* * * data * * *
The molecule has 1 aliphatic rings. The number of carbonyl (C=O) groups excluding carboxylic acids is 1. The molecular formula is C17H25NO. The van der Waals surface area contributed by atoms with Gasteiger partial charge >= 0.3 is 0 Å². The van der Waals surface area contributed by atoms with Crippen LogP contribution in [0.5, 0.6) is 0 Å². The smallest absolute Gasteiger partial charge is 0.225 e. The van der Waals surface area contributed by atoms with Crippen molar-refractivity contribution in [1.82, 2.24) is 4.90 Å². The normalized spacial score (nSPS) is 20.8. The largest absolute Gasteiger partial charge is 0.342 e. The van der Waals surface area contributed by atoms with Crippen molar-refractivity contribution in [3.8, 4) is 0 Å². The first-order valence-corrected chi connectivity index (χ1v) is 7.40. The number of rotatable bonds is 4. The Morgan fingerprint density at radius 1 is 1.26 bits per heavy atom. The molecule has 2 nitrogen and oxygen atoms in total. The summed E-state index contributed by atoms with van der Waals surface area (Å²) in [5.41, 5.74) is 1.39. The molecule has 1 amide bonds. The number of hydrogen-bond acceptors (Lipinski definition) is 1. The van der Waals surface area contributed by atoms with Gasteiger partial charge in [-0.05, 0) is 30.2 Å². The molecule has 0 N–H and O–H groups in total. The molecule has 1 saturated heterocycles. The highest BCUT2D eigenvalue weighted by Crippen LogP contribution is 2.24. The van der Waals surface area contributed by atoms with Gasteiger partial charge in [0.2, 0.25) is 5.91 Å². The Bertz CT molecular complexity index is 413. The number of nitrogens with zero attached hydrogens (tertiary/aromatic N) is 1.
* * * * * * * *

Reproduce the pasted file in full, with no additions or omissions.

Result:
The molecule has 1 aliphatic rings. The number of carbonyl (C=O) groups excluding carboxylic acids is 1. The molecular formula is C17H25NO. The van der Waals surface area contributed by atoms with Gasteiger partial charge >= 0.3 is 0 Å². The van der Waals surface area contributed by atoms with Crippen LogP contribution in [0.5, 0.6) is 0 Å². The smallest absolute Gasteiger partial charge is 0.225 e. The van der Waals surface area contributed by atoms with Crippen molar-refractivity contribution in [1.82, 2.24) is 4.90 Å². The normalized spacial score (nSPS) is 20.8. The largest absolute Gasteiger partial charge is 0.342 e. The van der Waals surface area contributed by atoms with Crippen molar-refractivity contribution in [3.8, 4) is 0 Å². The first-order valence-corrected chi connectivity index (χ1v) is 7.40. The number of rotatable bonds is 4. The Morgan fingerprint density at radius 1 is 1.26 bits per heavy atom. The molecule has 2 nitrogen and oxygen atoms in total. The summed E-state index contributed by atoms with van der Waals surface area (Å²) in [5.41, 5.74) is 1.39. The molecule has 1 amide bonds. The number of hydrogen-bond acceptors (Lipinski definition) is 1. The van der Waals surface area contributed by atoms with Gasteiger partial charge in [-0.05, 0) is 30.2 Å². The molecule has 0 N–H and O–H groups in total. The molecule has 1 saturated heterocycles. The highest BCUT2D eigenvalue weighted by Crippen LogP contribution is 2.24. The van der Waals surface area contributed by atoms with Gasteiger partial charge in [0.2, 0.25) is 5.91 Å². The Bertz CT molecular complexity index is 413. The number of nitrogens with zero attached hydrogens (tertiary/aromatic N) is 1.